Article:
And, like I said've above, you can't import people from outside this planet - there just aren't any.  Fertility rates (http://en.wikipedia.org/wiki/List_of_countries_and_territories_by_fertility_rate) are declining everywhere: Mexico is down to 2.37 kids per woman (and you need more than 2.15 there to break even due to higher mortality), Muslim Turkey is down to 1.87, Iran down to 1.71, etc.


[...] polyamory [...]

I support that, and I've always stated that less government intervention in family life would cause the birth rates to increase.  There's a certain psychological value of being a king of one's castle that encourages people to have children and more children, while having social workers poke around and second-guess your authority diminishes that.  But that may not be enough.  As the world becomes more secular and more urban, birth rates will be in free fall.

It's a huge problem, and people who understand it are thinking "it's a huge problem, but let someone else take care of it".  Thus the unfortunate need for government violence that I am here trying to minimize.


We can move to New Hampshire and secede.  Then open up immigration.  There are many that would come if aloud (and possibly funded).  Some Asian countries have many unwanted girls.  We could take them, and they would eventually benefit us.

I think they could immediately benefit us...  :mrgreen:
Title: Re: Childless Tax
Post by: atomiccat on April 20, 2009, 04:01:50 AM
open immigration [...]

This problem isn't national, in fact the United States is faring better than just about any other first world nation.  (Except Israel, if you can call it that, and them oily emirates.)  Aging Japan (http://en.wikipedia.org/wiki/Aging_of_Japan) would need to import almost a billion people (http://www.globalaging.org/health/world/overall.htm) (no, that's not a typo) to keep the same worker-to-retiree ratio!  :shock:

And, like I said've above, you can't import people from outside this planet - there just aren't any.  Fertility rates (http://en.wikipedia.org/wiki/List_of_countries_and_territories_by_fertility_rate) are declining everywhere: Mexico is down to 2.37 kids per woman (and you need more than 2.15 there to break even due to higher mortality), Muslim Turkey is down to 1.87, Iran down to 1.71, etc.


[...] polyamory [...]

I support that, and I've always stated that less government intervention in family life would cause the birth rates to increase.  There's a certain psychological value of being a king of one's castle that encourages people to have children and more children, while having social workers poke around and second-guess your authority diminishes that.  But that may not be enough.  As the world becomes more secular and more urban, birth rates will be in free fall.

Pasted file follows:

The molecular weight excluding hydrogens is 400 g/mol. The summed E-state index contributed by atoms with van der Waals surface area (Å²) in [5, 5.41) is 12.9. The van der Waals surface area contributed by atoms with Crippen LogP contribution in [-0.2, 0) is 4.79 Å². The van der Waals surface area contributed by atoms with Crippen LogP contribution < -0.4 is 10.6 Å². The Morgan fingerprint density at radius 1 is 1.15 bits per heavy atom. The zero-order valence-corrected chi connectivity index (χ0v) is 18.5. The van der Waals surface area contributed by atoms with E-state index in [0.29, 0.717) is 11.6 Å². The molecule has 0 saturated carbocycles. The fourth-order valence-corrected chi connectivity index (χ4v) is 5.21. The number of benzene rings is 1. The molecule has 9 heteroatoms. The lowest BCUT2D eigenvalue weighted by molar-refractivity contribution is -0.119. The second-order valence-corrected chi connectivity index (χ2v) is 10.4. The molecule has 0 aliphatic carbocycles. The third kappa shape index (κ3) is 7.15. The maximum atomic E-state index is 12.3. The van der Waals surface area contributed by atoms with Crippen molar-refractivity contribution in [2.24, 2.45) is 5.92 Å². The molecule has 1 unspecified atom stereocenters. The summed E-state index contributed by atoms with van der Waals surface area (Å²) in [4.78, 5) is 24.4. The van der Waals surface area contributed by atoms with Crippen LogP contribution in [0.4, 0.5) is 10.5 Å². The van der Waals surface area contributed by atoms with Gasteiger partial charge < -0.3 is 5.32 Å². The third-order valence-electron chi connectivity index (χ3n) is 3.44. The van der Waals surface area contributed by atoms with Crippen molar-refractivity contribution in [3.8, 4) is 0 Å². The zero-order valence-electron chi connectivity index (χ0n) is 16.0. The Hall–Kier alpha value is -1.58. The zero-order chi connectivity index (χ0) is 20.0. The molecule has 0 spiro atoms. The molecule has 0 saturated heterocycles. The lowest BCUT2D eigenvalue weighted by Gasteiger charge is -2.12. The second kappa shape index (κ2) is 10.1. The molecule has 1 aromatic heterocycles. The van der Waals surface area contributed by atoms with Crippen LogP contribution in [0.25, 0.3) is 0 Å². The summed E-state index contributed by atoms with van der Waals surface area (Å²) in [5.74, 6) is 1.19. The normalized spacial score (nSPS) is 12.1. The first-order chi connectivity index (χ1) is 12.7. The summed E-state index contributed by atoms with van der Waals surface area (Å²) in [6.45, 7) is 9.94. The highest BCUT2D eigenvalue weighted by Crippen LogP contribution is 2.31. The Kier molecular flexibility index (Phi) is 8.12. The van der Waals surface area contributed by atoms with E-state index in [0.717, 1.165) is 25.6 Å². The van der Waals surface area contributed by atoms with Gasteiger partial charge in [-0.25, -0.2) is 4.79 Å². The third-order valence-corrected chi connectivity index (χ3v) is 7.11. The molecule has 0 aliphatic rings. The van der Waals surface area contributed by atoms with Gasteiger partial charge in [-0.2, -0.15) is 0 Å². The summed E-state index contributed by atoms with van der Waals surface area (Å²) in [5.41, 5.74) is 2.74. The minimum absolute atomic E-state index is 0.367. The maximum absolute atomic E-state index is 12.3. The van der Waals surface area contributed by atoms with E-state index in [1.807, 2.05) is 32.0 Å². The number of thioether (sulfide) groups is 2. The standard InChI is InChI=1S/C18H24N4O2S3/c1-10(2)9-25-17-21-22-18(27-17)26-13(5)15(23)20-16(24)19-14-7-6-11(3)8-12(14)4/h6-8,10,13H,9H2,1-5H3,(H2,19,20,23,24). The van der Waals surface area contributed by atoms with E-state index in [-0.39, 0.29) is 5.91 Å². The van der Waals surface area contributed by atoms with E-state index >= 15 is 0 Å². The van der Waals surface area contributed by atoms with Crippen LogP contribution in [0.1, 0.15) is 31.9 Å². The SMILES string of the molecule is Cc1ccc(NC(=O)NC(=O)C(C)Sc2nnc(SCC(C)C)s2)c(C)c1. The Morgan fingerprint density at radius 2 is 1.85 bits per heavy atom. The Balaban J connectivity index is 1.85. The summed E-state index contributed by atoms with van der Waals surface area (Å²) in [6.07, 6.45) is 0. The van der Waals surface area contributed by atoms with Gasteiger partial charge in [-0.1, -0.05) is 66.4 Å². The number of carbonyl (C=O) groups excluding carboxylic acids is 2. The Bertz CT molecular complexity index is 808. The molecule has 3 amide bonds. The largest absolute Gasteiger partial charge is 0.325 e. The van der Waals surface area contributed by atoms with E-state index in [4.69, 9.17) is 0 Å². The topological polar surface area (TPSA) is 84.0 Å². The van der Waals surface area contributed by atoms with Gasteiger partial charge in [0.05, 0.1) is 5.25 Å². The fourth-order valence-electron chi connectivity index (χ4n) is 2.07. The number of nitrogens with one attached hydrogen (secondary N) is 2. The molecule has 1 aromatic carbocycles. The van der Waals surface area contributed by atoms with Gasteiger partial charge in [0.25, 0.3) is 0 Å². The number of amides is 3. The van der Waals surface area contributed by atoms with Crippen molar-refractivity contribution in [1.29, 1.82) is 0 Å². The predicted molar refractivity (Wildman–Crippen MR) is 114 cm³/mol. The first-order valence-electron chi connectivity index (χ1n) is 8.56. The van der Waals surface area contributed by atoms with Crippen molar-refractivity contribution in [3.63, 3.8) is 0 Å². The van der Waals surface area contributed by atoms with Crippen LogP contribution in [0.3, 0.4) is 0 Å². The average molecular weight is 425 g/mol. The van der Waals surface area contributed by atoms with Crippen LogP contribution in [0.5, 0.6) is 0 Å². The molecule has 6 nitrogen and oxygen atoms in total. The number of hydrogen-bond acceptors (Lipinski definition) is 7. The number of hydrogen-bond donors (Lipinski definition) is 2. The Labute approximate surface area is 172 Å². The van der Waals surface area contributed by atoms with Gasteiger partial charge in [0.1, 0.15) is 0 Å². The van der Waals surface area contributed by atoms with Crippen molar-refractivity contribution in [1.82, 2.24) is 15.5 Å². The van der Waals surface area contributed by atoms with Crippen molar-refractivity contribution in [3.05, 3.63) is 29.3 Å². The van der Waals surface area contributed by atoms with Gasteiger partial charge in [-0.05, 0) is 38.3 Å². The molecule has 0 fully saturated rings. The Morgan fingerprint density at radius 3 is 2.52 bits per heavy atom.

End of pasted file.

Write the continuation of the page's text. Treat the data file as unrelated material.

It's a huge problem, and people who understand it are thinking "it's a huge problem, but let someone else take care of it".  Thus the unfortunate need for government violence that I am here trying to minimize.


We can move to New Hampshire and secede.  Then open up immigration.  There are many that would come if aloud (and possibly funded).  Some Asian countries have many unwanted girls.  We could take them, and they would eventually benefit us.

I think they could immediately benefit us...  :mrgreen:

I'll take a few
Title: Re: Childless Tax
Post by: Richard Garner on April 20, 2009, 06:43:10 AM
Not mute, it is an actionable idea for a Minarchist government program to take away state altruism without taking away its natalist effect (and possibly increase / decrease it depending on current birth rate statistics).  We're talking about a tax that would only apply to individuals who have / adopt less than 2 children, only after a certain age, and only if the national birth rate is too low.  And that tax can be paid to a reputable orphanage / charity of your choice.  Isn't that an improvement over the current system?

Its a slightly smaller injustice than the present injustices.
Title: Re: Childless Tax
Post by: Richard Garner on April 20, 2009, 07:22:10 AM
This still doesn't explain why I have an enforcable duty to have kids. It is for the good of the human race that some people reproduce, sure, but (a) why does that mean that that somebody should be me, and (b) I scarcely benefit from that anyway.

(A) I didn't say you have to have kids yourself, I've said you have a moral obligation to contribute to the next generation.  You can pay others to fulfill this obligation for you.

No, you didn't simply say that I had a moral obligation to contribute to the next generation. You said I have an enforceable obligation to contribute to the next generation. I have a moral obligation to save a person drowning in a river when I can, or to protect a person from assault when I can, or to contribute to those who really can't support themselves when I can. But none of these are enforcable obligations, because enforcing them violates moral obligations I hold against others, correlative to rights - rights against theft, rights against forced labour, etc.

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(B) You don't benefit from repaying debts, you've benefited from debts when you acquired them, which in this case was when you were born.